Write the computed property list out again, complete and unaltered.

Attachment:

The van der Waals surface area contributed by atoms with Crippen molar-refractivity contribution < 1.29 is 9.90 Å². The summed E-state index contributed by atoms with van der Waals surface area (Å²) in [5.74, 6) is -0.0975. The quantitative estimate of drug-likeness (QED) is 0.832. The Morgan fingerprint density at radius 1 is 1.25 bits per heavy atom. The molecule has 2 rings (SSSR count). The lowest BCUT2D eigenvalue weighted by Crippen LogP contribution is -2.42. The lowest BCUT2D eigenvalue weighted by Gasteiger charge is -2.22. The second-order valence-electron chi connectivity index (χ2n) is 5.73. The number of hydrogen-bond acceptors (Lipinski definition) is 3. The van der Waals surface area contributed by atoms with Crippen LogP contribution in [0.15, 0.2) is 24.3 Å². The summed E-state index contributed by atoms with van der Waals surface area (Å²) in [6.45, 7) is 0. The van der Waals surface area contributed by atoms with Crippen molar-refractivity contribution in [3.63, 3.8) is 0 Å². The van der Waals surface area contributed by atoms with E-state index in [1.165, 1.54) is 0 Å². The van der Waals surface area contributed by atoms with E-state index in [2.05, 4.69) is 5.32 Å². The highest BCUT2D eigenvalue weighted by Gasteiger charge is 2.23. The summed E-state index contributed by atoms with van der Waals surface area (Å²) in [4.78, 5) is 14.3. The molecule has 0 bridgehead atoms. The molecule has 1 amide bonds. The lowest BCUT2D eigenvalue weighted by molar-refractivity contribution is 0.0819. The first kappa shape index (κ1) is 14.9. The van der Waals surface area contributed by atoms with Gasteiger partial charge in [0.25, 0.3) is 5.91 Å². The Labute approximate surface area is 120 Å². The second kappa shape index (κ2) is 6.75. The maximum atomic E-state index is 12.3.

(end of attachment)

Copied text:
The van der Waals surface area contributed by atoms with Crippen molar-refractivity contribution < 1.29 is 9.90 Å². The summed E-state index contributed by atoms with van der Waals surface area (Å²) in [5.74, 6) is -0.0975. The quantitative estimate of drug-likeness (QED) is 0.832. The Morgan fingerprint density at radius 1 is 1.25 bits per heavy atom. The molecule has 2 rings (SSSR count). The lowest BCUT2D eigenvalue weighted by Crippen LogP contribution is -2.42. The lowest BCUT2D eigenvalue weighted by Gasteiger charge is -2.22. The second-order valence-electron chi connectivity index (χ2n) is 5.73. The number of hydrogen-bond acceptors (Lipinski definition) is 3. The van der Waals surface area contributed by atoms with Crippen LogP contribution in [0.15, 0.2) is 24.3 Å². The summed E-state index contributed by atoms with van der Waals surface area (Å²) in [6.45, 7) is 0. The van der Waals surface area contributed by atoms with Crippen molar-refractivity contribution in [3.63, 3.8) is 0 Å². The van der Waals surface area contributed by atoms with E-state index in [1.165, 1.54) is 0 Å². The van der Waals surface area contributed by atoms with E-state index in [2.05, 4.69) is 5.32 Å². The highest BCUT2D eigenvalue weighted by Gasteiger charge is 2.23. The summed E-state index contributed by atoms with van der Waals surface area (Å²) in [4.78, 5) is 14.3. The molecule has 0 bridgehead atoms. The molecule has 1 amide bonds. The lowest BCUT2D eigenvalue weighted by molar-refractivity contribution is 0.0819. The first kappa shape index (κ1) is 14.9. The van der Waals surface area contributed by atoms with Gasteiger partial charge in [0.25, 0.3) is 5.91 Å². The Labute approximate surface area is 120 Å². The second kappa shape index (κ2) is 6.75. The maximum atomic E-state index is 12.3.